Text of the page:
Absolute Frequency

What is ‘Absolute Frequency’

A statistical term describing the total number of trials or observations within a given interval or frequency bin. The frequency bins can be of any size, but they must be mutually exclusive, exhaustive and the data must be grouped.

Explaining ‘Absolute Frequency’

The absolute frequency is simply the total number of observations or trials within a given range. For example, assume there is a collection of grouped data for the percentage returns for a particular stock, which is ranged from lowest to highest. If there are 56 observations within the 5-7% frequency bin, then the absolute frequency of this bin is 56.

Further Reading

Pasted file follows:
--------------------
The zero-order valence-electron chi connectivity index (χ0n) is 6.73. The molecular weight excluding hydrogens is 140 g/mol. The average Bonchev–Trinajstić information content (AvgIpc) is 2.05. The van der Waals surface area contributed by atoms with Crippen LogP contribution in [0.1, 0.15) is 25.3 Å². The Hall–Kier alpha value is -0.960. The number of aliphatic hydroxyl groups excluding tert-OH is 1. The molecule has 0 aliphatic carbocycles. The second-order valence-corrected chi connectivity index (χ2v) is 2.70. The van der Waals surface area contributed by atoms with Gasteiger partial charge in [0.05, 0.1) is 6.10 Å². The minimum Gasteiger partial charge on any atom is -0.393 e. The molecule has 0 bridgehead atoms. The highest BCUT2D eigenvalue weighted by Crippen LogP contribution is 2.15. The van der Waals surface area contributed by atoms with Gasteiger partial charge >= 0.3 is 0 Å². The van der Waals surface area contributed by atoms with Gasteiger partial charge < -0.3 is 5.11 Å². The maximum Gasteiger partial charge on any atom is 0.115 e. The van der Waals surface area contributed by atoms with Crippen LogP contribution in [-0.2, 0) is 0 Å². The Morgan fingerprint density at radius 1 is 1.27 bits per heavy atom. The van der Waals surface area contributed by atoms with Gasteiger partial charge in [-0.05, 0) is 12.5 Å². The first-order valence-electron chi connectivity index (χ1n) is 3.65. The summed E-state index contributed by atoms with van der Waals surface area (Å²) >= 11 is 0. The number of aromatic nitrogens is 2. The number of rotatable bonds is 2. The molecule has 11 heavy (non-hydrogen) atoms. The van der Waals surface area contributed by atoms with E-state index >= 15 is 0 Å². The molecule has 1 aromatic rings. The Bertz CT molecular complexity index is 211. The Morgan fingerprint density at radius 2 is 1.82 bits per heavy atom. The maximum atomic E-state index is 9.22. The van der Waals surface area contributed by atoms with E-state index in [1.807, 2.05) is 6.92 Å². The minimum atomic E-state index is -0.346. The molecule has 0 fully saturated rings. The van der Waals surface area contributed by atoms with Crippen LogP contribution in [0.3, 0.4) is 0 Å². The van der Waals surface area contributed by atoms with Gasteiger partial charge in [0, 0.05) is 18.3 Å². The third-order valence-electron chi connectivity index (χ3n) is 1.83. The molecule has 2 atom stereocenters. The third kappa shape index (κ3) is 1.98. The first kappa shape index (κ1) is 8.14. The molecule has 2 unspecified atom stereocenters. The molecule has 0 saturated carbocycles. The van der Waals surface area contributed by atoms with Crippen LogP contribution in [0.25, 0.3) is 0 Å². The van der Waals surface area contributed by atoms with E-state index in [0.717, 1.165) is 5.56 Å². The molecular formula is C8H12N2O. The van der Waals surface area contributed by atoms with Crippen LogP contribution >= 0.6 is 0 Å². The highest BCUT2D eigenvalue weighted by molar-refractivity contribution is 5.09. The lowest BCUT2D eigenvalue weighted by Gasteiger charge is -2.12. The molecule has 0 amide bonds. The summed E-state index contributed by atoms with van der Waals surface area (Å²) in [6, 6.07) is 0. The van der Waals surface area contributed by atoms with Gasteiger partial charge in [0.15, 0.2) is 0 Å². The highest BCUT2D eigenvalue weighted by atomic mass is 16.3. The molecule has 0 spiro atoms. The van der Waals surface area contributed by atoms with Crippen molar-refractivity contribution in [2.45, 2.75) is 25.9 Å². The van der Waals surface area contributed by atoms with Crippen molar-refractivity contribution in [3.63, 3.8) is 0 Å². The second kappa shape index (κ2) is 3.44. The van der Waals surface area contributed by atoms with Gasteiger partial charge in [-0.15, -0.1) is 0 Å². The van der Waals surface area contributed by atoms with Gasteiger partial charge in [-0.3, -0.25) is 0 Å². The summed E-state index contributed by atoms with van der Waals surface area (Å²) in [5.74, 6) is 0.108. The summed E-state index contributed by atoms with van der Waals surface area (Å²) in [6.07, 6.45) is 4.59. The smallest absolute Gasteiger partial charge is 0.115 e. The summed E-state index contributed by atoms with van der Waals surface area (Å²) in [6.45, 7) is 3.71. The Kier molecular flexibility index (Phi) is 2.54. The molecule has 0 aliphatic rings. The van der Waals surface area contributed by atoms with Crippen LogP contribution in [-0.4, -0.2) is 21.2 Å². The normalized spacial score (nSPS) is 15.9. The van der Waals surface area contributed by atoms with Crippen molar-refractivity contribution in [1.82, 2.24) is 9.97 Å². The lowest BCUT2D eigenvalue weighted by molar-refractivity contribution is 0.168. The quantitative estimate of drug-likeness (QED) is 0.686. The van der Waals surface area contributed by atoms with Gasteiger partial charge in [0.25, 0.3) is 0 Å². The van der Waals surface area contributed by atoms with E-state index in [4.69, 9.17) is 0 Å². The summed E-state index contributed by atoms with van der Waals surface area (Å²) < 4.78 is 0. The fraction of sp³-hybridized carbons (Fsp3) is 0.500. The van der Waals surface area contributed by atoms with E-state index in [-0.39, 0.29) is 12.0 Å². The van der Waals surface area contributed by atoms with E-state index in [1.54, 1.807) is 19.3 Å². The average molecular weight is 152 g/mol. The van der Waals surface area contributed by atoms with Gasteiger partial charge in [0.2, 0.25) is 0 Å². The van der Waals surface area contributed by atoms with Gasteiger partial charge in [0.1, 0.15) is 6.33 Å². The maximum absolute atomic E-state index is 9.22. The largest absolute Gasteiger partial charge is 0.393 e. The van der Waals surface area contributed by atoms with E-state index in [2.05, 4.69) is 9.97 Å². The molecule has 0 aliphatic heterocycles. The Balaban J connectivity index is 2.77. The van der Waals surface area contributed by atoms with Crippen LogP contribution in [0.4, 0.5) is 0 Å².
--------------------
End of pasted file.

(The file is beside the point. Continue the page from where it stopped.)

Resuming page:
• Absolute frequency measurements of CO – www.tandfonline.com [PDF]
  • Absolute frequency measurement of the optical clock transition in with an uncertainty of using a frequency link to international atomic time – www.tandfonline.com [PDF]
  • Econometric analysis of realized covariation: High frequency based covariance, regression, and correlation in financial economics – onlinelibrary.wiley.com [PDF]
  • Dependence structures for multivariate high-frequency data in finance – www.tandfonline.com [PDF]
  • Leverage and volatility feedback effects in high-frequency data – academic.oup.com [PDF]
  • Financial reporting frequency, information asymmetry, and the cost of equity – www.sciencedirect.com [PDF]
  • Intraday periodicity and volatility persistence in financial markets – www.sciencedirect.com [PDF]
  • Dynamic Behavior of the Middle Ear Based on Sweep Frequency Tympanometry: Original Papers – www.tandfonline.com [PDF]